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Nation: Summit on Cannibal island

8 minute read

The West’s Big Four join forces at “somewhat of a social affair”

Conferences in a thatched-roof cabana on a white sand tropical beach; neither fixed agenda nor formal briefings; swimming and sunbathing amid purple bougainvillaea and orange hibiscus. This was the new look of summitry as Jimmy Carter met for two days last week on the fashionable resort island of Guadeloupe—a spot that Christopher Columbus originally named Cannibal Island—with French President Valéry Giscard d’Estaing, British Prime Minister James Callaghan and West German Chancellor Helmut Schmidt. But the informal and even sybariticsetting of the French island belied the gravity of the issues that the four leaders confronted during their summit in the sun. Their ambitious goal was, as Giscard put it before leaving Paris, to “evaluate the situation in the world.”

One of the most pressing tasks was to assess the mounting danger of upheavals within the “crescent of crisis” stretching from the eastern Mediterranean to the Arabian Sea (see cover stories). Nearly as important was the opportunity for a free wheeling exchange about the West’s changing relationship with Moscow and Peking, the deadlock over SALT, the U.S.S.R.’s continuing military buildup, and the warfare in southern Africa.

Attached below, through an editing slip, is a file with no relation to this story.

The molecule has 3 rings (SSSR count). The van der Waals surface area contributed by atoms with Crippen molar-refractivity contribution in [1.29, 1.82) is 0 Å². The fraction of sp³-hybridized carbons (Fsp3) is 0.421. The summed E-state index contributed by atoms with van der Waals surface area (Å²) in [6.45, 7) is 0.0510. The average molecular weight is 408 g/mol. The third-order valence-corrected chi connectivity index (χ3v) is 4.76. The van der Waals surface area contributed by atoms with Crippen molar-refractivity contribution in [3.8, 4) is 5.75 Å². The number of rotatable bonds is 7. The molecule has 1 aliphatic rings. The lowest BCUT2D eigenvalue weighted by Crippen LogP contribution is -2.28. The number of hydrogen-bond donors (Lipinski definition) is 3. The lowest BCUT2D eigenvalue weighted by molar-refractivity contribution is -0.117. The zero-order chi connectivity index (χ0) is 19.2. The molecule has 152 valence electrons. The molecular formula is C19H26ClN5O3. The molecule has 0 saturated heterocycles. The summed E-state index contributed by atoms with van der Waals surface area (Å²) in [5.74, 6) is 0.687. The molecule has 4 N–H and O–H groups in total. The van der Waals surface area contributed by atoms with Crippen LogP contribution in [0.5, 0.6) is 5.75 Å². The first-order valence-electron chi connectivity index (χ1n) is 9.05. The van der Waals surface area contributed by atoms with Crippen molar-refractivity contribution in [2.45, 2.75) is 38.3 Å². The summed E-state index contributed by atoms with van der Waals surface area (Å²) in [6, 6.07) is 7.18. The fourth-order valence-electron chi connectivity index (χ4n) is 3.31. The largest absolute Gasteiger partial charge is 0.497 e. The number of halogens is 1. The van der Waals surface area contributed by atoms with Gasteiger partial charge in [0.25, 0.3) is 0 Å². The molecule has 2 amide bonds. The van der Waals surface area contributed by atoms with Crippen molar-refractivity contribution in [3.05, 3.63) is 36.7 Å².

Carter has come to believe that personal contacts are important regardless of whether any decisions are reached. He generally chats with the other three by telephone about once a month. The allies had met at summits in London in 1977 and in Bonn last year. But these conclaves were attended by other nations (usually Canada, Italy and Japan) and were so tightly organized and filled with ceremonial that any real exchange of ideas proved difficult.

Giscard was chosen as host because no summit had been held under his auspices since 1975. When he issued the invitations for last week’s gathering, he stressed the “personal and informal” nature of the talks. He then set some unusual ground rules in an attempt to avoid the protocol restrictions common at such high-level conferences. Banned were all official minutes and tape recordings of the sessions. Left behind at home were Cabinet ministers because, as one French official explained, “they always show up with all of their files.” Although there were the usual legions of security personnel and communications experts to keep the leaders linked to their capitals, the official entourages were pretty trim compared with those of previous summits. Carter, for example, brought along only National Security Adviser Zbigniew Brzezinski, White House Aide Hamilton Jordan, Press Secretary Jody Powell and a few other Administration staffers.